¡
sites (arranged for example around a circle soas to give periodic boundary conditions) has 2
 N 
¢
possible distinct configurations.The global evolution of such a cellular automaton may be described by a statetransition graph. Figure 2 gives the state transition graph corresponding to thecellularautomatondescribedabove,forthecases
 N 
¡
=
11and
 N 
¡
=
12. Configurationscorresponding to nodes on the periphery of the graph are seen to be depopulated bytransitions; all initial configurations ultimately evolve to configurations on one of thecycles in the graph. Any finite cellular automaton ultimately enters a cycle in whicha sequence of configurations are visited repeatedly. This behaviour is illustrated inFig. 3.Cellular automata may be used as simple models for a wide variety of phys-ical, biological and computational systems. Analysis of general features of theirbehaviour may therefore yield general results on the behaviour of many com-plex systems, and may perhaps ultimately suggest generalizations of the laws of thermodynamics appropriate for systems with irreversible dynamics. Several as-pects of cellular automata were recently discussed in [1], where extensive refer-ences were given. This paper details and extends the discussion of global proper-
72
 
LaTEX lename: Algebraic.tex (Paper: 1.2 [2]) 12:08p.m. October 20, 1993
AlgebraicPropertiesofCellularAutomata(1984)
Figure 2.
Global state transition diagrams for finite cellular automata with size
and periodic boundaryconditions evolving according to the rule
Ö(
 x
  
)=
x
  
+
 x
  
-
1
, as used in Fig. 1, and discussed extensivelyin Sect. 3. Each node in the graphs represents one of the 2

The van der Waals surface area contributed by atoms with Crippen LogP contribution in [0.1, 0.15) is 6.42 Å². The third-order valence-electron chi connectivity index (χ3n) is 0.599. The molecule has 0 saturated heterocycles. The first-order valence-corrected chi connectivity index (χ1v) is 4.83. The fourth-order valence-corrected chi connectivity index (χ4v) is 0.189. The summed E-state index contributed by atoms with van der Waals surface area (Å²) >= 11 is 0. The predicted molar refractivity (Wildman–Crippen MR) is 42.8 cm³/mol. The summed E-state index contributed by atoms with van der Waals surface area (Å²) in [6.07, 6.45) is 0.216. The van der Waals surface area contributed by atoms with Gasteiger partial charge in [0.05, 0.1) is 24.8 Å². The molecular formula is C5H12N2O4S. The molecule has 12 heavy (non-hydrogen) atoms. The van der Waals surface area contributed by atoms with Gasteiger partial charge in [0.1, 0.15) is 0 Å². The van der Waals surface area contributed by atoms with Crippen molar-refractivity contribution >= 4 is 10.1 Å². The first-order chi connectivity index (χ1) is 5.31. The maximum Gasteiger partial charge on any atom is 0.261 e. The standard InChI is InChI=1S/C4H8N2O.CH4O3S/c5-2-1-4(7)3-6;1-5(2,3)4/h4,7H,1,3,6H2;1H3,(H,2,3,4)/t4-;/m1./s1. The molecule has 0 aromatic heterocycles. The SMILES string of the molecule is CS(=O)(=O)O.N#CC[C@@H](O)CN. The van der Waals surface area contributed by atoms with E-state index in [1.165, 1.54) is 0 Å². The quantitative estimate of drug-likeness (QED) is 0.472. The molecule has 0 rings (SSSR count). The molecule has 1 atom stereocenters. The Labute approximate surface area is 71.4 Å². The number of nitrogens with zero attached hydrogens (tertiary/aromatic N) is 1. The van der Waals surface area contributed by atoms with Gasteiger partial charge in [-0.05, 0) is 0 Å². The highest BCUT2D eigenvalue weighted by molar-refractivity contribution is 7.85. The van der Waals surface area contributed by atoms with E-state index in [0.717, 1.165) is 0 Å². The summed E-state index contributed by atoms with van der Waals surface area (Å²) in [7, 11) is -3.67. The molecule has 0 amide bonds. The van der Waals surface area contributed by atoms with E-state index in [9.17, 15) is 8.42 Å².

N 
£
possible configurations of the
sites.The directed edges of the graphs indicate transitions between these configurations associated with singletime steps of cellular automaton evolution. Each cycle in the graph represents an “attractor” for theconfigurations corresponding to the nodes in trees rooted on it.
ties of cellular automata given in [1]. These global properties may be describedin terms of properties of the state transition graphs corresponding to the cellularautomata.This paper concentrates on a class of cellular automata which exhibit the simpli-fying feature of “additivity”. The configurations of such cellular automata satisfyan “additive superposition” principle, which allows a natural representation of theconfigurations by characteristic polynomials. The time evolution of the configura-tions is represented by iterated multiplication of their characteristic polynomials byfixed polynomials. Global properties of cellular automata are then determined byalgebraic properties of these polynomials, by methods analogous to those used inthe analysis of linear feedback shift registers [2, 3]. Despite their amenability toalgebraic analysis, additive cellular automata exhibit many of the complex featuresof general cellular automata.
73

You're Reading a Free Preview

Download
scribd
/*********** DO NOT ALTER ANYTHING BELOW THIS LINE ! ************/ var s_code=s.t();if(s_code)document.write(s_code)//-->